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Reputation Block Lists, or RBLs, are lists of Domain Names, Universal Resource Locators (URLs), and/or Internet Protocol (IP) addresses that have been identified as posing security threats.[1] DNS reputation systems can detect malicious domains at the registration time (with PREDATOR) or domain activity phase (with EXPOSURE). They classify domains as either malicious or benign; however, they do not consider compromised domains. The blocklists represent activity such as spam, malware distribution, command-and-control, phishing, and/or intellectual property rights infringement. Intermediaries, such as internet service providers, use them to block malicious communications.


Commercial service providers, researchers, and non-profit organizations operate the most prominent RBLs that detect or receive notifications of security threats.

  • Cisco’s Talos has an email reputation system.
  • the Anti-Phishing Working Group's RBL's contains phishing URLs submitted by accredited users through the eCrime Exchange platform. The URLs are accompanied by metadata, including the confidence level and the target brand name; this RBL makes no distinction between malicious domains and compromised websites.
  • Google Safe Browsing's technology, launched in 2007, examines billions of URLs per day looking for unsafe websites and showing warnings on Google Search and in web browsers.
  • SURBL's feed is composed of domain names in unsolicited email messages and external blacklists, which are categorized into lists of phishing, malware, or spam activity.[2]
  • ThreatStop is a commercial cybersecurity operation established in 2009 that includes Paul Mockapetris as its chief scientist.
  • OpenPhish's feed contains phishing URLs and targeted brands.[3]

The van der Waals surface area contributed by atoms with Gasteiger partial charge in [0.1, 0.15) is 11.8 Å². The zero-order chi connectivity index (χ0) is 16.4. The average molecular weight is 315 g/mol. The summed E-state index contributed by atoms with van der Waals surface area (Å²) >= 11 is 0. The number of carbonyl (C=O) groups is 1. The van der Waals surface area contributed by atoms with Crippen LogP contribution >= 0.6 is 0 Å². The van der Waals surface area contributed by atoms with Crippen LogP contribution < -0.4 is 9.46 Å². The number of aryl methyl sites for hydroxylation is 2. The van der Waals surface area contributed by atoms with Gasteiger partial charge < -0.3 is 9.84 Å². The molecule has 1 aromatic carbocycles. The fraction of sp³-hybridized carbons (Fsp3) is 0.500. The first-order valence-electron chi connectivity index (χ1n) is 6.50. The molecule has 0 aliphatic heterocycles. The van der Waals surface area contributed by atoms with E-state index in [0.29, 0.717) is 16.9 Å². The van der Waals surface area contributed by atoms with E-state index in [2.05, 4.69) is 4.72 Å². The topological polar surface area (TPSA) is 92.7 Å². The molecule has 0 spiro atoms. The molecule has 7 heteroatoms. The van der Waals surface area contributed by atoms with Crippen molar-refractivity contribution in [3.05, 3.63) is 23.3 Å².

• PhishTank is a community-based phishing verification system. Phishing URLs are submitted and verified manually by its contributors and contain metadata like the target brand name but do not distinguish between malicious and compromised domains.
  • Abuse.ch is an anti-malware non-profit organization working with ISPs and network operators that runs URLHaus, which focuses on maliciously registered domains, and ThreatFox, which focuses on compromised websites.
  • Spamhaus's blocklist provides malicious domains obtained from URLs enumerated in spam email payloads, spammers, phishing, malware-related websites, or suspicious domain names that share patterns with domains involved in technical or content abuse.[4]


With the advent of email, email administrators began creating and sharing blocklists, which gave rise to some cases of false positives, which led to their creating a list of exceptions, known as allowlists.[5] In the early days, in some circles today, these lists were called blacklists and whitelists, but the racial implications of those terms, among many others, have led people to switch to block/allow.[6]

Then, in 1997 Paul Rand and Paul Vixie used the DNS protocol to access a blocklist to see whether a sending IP address had sent spam recently, and trademarked "Real-time Blackhole List" to refer to the blocklist. ISPs followed suit, which led to finer-tuned descriptions of the legitimacy of an IP address.[7]

In 2010, the Internet Research Task Force released Request for Comments 5782 in acknowledgment of network managers worldwide using DNSxLs (DNS block or allow lists) to filter traffic and to make sure such managers were on the same page as to the structure and usage of DNSxLs and the protocol to query them.[8]

As of April 2021, Intra2net's Blacklist Monitor ranked Distributed Checksum Clearinghouses or (DCC) as showing the highest rate of accuracy in filtering spam.[9]